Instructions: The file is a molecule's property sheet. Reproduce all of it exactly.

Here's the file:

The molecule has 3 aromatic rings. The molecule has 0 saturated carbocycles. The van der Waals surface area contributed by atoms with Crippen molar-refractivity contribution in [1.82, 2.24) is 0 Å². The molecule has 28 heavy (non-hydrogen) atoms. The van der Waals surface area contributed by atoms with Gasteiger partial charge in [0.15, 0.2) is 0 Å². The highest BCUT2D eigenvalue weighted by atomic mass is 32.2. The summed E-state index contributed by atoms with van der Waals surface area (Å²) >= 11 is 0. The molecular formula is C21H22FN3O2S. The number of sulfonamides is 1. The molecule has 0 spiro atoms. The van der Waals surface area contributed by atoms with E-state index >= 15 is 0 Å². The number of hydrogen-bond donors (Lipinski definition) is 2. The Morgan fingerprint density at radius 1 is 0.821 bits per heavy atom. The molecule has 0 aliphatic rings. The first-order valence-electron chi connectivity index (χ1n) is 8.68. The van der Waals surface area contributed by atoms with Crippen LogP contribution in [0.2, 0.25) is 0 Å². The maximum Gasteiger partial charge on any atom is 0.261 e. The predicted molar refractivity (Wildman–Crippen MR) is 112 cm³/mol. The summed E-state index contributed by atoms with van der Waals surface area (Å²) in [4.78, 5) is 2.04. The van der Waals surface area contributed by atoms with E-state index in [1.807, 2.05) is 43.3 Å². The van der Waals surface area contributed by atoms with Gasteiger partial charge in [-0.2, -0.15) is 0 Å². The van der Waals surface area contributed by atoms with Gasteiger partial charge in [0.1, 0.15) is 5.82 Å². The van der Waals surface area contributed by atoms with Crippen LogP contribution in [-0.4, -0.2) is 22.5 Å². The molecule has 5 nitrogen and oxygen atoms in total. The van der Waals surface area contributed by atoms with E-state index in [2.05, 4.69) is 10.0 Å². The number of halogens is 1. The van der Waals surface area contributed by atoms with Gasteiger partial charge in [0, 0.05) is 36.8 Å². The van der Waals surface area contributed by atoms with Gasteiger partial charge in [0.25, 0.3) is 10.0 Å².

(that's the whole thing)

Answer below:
The molecule has 3 aromatic rings. The molecule has 0 saturated carbocycles. The van der Waals surface area contributed by atoms with Crippen molar-refractivity contribution in [1.82, 2.24) is 0 Å². The molecule has 28 heavy (non-hydrogen) atoms. The van der Waals surface area contributed by atoms with Gasteiger partial charge in [0.15, 0.2) is 0 Å². The highest BCUT2D eigenvalue weighted by atomic mass is 32.2. The summed E-state index contributed by atoms with van der Waals surface area (Å²) >= 11 is 0. The molecular formula is C21H22FN3O2S. The number of sulfonamides is 1. The molecule has 0 spiro atoms. The van der Waals surface area contributed by atoms with E-state index >= 15 is 0 Å². The number of hydrogen-bond donors (Lipinski definition) is 2. The Morgan fingerprint density at radius 1 is 0.821 bits per heavy atom. The molecule has 0 aliphatic rings. The first-order valence-electron chi connectivity index (χ1n) is 8.68. The van der Waals surface area contributed by atoms with Crippen LogP contribution in [0.2, 0.25) is 0 Å². The maximum Gasteiger partial charge on any atom is 0.261 e. The predicted molar refractivity (Wildman–Crippen MR) is 112 cm³/mol. The summed E-state index contributed by atoms with van der Waals surface area (Å²) in [4.78, 5) is 2.04. The van der Waals surface area contributed by atoms with E-state index in [1.807, 2.05) is 43.3 Å². The van der Waals surface area contributed by atoms with Gasteiger partial charge in [-0.2, -0.15) is 0 Å². The van der Waals surface area contributed by atoms with Gasteiger partial charge in [0.1, 0.15) is 5.82 Å². The van der Waals surface area contributed by atoms with Crippen LogP contribution in [-0.4, -0.2) is 22.5 Å². The molecule has 5 nitrogen and oxygen atoms in total. The van der Waals surface area contributed by atoms with E-state index in [2.05, 4.69) is 10.0 Å². The number of halogens is 1. The van der Waals surface area contributed by atoms with Gasteiger partial charge in [0, 0.05) is 36.8 Å². The van der Waals surface area contributed by atoms with Gasteiger partial charge in [0.25, 0.3) is 10.0 Å².